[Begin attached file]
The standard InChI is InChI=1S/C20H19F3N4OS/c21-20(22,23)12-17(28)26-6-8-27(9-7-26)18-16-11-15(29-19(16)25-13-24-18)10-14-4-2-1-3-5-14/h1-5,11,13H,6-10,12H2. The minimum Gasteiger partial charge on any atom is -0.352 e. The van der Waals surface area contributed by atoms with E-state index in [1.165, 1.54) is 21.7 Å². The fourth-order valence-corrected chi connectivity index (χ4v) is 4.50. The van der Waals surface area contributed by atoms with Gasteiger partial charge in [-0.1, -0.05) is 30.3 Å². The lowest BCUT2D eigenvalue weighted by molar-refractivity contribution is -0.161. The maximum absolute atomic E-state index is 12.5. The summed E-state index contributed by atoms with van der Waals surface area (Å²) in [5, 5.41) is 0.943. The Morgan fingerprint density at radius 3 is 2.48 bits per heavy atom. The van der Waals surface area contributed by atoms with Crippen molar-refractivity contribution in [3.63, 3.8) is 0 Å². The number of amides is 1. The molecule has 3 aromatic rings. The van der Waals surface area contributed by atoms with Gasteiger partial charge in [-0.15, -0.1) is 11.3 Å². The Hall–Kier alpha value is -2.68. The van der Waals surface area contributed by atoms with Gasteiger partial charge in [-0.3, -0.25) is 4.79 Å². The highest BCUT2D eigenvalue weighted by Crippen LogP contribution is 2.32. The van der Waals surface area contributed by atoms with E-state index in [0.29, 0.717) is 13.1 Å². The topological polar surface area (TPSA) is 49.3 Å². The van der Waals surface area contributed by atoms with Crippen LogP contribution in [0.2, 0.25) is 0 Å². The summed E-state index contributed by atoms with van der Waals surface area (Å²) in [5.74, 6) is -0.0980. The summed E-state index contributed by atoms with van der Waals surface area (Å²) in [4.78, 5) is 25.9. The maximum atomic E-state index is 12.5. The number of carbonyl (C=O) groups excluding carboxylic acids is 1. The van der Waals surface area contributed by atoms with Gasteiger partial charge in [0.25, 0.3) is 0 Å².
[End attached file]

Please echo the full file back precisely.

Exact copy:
The standard InChI is InChI=1S/C20H19F3N4OS/c21-20(22,23)12-17(28)26-6-8-27(9-7-26)18-16-11-15(29-19(16)25-13-24-18)10-14-4-2-1-3-5-14/h1-5,11,13H,6-10,12H2. The minimum Gasteiger partial charge on any atom is -0.352 e. The van der Waals surface area contributed by atoms with E-state index in [1.165, 1.54) is 21.7 Å². The fourth-order valence-corrected chi connectivity index (χ4v) is 4.50. The van der Waals surface area contributed by atoms with Gasteiger partial charge in [-0.1, -0.05) is 30.3 Å². The lowest BCUT2D eigenvalue weighted by molar-refractivity contribution is -0.161. The maximum absolute atomic E-state index is 12.5. The summed E-state index contributed by atoms with van der Waals surface area (Å²) in [5, 5.41) is 0.943. The Morgan fingerprint density at radius 3 is 2.48 bits per heavy atom. The van der Waals surface area contributed by atoms with Crippen molar-refractivity contribution in [3.63, 3.8) is 0 Å². The number of amides is 1. The molecule has 3 aromatic rings. The van der Waals surface area contributed by atoms with Gasteiger partial charge in [-0.15, -0.1) is 11.3 Å². The Hall–Kier alpha value is -2.68. The van der Waals surface area contributed by atoms with Gasteiger partial charge in [-0.3, -0.25) is 4.79 Å². The highest BCUT2D eigenvalue weighted by Crippen LogP contribution is 2.32. The van der Waals surface area contributed by atoms with E-state index in [0.29, 0.717) is 13.1 Å². The topological polar surface area (TPSA) is 49.3 Å². The van der Waals surface area contributed by atoms with Crippen LogP contribution in [0.2, 0.25) is 0 Å². The summed E-state index contributed by atoms with van der Waals surface area (Å²) in [5.74, 6) is -0.0980. The summed E-state index contributed by atoms with van der Waals surface area (Å²) in [4.78, 5) is 25.9. The maximum atomic E-state index is 12.5. The number of carbonyl (C=O) groups excluding carboxylic acids is 1. The van der Waals surface area contributed by atoms with Gasteiger partial charge in [0.25, 0.3) is 0 Å².